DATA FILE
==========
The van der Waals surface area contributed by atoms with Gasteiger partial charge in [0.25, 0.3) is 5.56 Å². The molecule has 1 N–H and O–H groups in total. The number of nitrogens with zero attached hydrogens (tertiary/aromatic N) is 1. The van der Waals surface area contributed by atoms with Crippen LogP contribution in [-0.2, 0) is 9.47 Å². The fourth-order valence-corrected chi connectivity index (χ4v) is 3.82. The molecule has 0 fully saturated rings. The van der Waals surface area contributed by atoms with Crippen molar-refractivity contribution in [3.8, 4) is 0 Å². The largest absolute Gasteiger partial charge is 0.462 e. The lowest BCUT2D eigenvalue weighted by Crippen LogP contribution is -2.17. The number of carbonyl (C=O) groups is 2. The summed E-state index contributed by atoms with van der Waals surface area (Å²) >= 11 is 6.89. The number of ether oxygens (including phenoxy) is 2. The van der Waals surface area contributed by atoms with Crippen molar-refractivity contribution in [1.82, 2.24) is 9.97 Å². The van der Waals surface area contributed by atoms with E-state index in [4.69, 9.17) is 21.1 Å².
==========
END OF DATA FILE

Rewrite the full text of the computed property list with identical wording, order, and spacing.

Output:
The van der Waals surface area contributed by atoms with Gasteiger partial charge in [0.25, 0.3) is 5.56 Å². The molecule has 1 N–H and O–H groups in total. The number of nitrogens with zero attached hydrogens (tertiary/aromatic N) is 1. The van der Waals surface area contributed by atoms with Crippen LogP contribution in [-0.2, 0) is 9.47 Å². The fourth-order valence-corrected chi connectivity index (χ4v) is 3.82. The molecule has 0 fully saturated rings. The van der Waals surface area contributed by atoms with Crippen molar-refractivity contribution in [3.8, 4) is 0 Å². The largest absolute Gasteiger partial charge is 0.462 e. The lowest BCUT2D eigenvalue weighted by Crippen LogP contribution is -2.17. The number of carbonyl (C=O) groups is 2. The summed E-state index contributed by atoms with van der Waals surface area (Å²) >= 11 is 6.89. The number of ether oxygens (including phenoxy) is 2. The van der Waals surface area contributed by atoms with Crippen molar-refractivity contribution in [1.82, 2.24) is 9.97 Å². The van der Waals surface area contributed by atoms with E-state index in [4.69, 9.17) is 21.1 Å².